Good Country People 

Legends Mac Wiseman and John Prine join forces for a duet album

As male singers go, John Prine and Mac Wiseman are as different as charcoal and crystal.

by Michael McCall

As male singers go, John Prine and Mac Wiseman are as different as charcoal and crystal. Prine’s jagged voice evokes the acoustic storytellers of his generation who used personality and phrasing to give their tales color. Wiseman, a bluegrass pioneer, is the Frank Sinatra of mountain music, a smooth and adventurous crooner whose mellifluous tone rides atop mandolins and fiddles like cirrus clouds skimming tall pines and deep hollows.

On their new album of duets, Standard Songs for Average People, these two veterans don’t harmonize as much as bring out the other’s distinctive vocal strengths. They’re more apt to trade lines than join together, but they sound delighted either way. This isn’t a duo set up as a star-power venture, nor is it meant as an artistic exercise to stretch their talents. It simply sounds like two well-traveled guys—Prine is 60, Wiseman, 81—sharing a love of old songs and feeling inspired by each other’s company.

The 14-song collection is co-produced by John Prine and David Ferguson (a longtime co-hort of Jack Clement, who suggested the two singers unite), and the arrangements wrap these divergent voices in artful parlor music. Drummer Kenny Malone and Bassist Dave Jacques provide a lovingly subtle pulse, and the producers weave in guest players around a core band of Charles Cochran on piano, Lloyd Green on steel and Pat McLaughlin on mandolin and acoustic guitar. Frequent guests include Stuart Duncan on fiddle, Jamie Hartford on electric guitar, The Carol Lee Singers on harmony, Ronnie McCoury on acoustic guitar and mandolin, Joey Miskulin on accordion and Tim O’Brien on acoustic guitar.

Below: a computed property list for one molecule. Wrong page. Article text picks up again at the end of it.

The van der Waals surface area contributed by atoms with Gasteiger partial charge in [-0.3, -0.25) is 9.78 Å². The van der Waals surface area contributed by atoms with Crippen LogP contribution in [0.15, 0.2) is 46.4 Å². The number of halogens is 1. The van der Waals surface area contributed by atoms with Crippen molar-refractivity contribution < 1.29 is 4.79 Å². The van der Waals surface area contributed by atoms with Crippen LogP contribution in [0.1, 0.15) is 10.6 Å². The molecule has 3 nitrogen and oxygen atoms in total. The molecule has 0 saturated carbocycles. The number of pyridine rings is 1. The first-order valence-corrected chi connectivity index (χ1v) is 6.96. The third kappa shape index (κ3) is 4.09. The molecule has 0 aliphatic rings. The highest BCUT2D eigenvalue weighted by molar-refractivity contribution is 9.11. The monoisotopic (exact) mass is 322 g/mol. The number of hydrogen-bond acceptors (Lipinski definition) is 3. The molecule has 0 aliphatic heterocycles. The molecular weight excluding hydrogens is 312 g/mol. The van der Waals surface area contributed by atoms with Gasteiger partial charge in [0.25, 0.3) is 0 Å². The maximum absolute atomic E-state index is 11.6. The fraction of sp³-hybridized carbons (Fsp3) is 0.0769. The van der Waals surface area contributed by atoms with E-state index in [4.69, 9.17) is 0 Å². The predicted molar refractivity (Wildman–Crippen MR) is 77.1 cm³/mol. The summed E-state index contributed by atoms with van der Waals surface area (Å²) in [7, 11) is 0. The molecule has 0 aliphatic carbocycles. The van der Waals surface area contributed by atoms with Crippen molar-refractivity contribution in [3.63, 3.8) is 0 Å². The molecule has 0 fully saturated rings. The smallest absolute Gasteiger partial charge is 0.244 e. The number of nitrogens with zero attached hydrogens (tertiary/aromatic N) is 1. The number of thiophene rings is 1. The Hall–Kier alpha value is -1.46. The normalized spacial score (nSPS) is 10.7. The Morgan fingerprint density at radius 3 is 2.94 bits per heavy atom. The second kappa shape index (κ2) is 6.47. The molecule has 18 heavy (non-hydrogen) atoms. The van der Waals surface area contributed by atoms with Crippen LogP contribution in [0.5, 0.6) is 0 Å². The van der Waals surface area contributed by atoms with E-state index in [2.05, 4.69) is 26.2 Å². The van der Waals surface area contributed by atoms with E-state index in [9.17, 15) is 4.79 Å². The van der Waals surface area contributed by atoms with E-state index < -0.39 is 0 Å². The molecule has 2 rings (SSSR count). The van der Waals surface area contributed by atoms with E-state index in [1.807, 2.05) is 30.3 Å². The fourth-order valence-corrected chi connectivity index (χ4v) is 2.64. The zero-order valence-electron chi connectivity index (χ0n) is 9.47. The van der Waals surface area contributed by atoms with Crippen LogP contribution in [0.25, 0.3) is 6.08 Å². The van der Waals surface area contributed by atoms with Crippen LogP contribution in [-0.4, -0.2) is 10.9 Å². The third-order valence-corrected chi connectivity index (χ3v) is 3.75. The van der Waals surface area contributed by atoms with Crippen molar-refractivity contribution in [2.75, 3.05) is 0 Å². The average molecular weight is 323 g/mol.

All 14 songs are covers, the most recent of which dates back a quarter of a century, with Tom T. Hall’s “Old Dogs, Children and Watermelon Wine,” first released on album in 1972, being two years younger than Kris Kristofferson’s freedom-is-just-another-word tale of a ragged rambler, “Just the Other Side of Nowhere.”

But those are the only songs from the era when Prine was starting out—and the only ones reminiscent of the kind of songs he writes. Most of the selections reach much further back, from a jaunty rendition of Ernest Tubb’s ode to marital bliss, “Blue Eyed Elaine,” or a sweet-and-mellow take on Bing Crosby’s “Where the Blue of the Night.”

In that sense, the album shares a lighthearted outlook with the recent album by Merle Haggard, Willie Nelson and Ray Price, Last of the Breed, or, for that matter, Jerry Lee Lewis’ duets album with various veterans, Last Man Standing. Maybe it’s a reaction to our turbulent times that these masters want to trade lines on buoyant songs that celebrate endearing aspects of love and life. Or maybe, when old guys sing together, it’s just more natural to put across a sunny lyric—pain, disappointment and disdain are better saved for the intimacy of a solo performance.

Interestingly enough, the serious moments occur when Prine and Wiseman bow their heads on two contemplative hymns, “In the Garden” and “Old Rugged Cross.” Otherwise, the two gents sound like they’re smiling throughout. They even give a ribald, jug-band treatment to “Pistol Packin’ Mama,” about a woman looking to gun down her good-timing man—and it’s the album’s standout track. In it, Wiseman gives a doctorate lesson in how to vary phrasing in each stanza to give a song more flavor, while Prine sings his lines as if having the time of his life. Meanwhile, McCoury and O‘Brien show just how virtuosic string players can get on a playfully rocking tune.

At this point, Prine and Wiseman have earned a right to lighten up and have a little fun. Give into the album’s charms, and it’ll have the same effect on you. 

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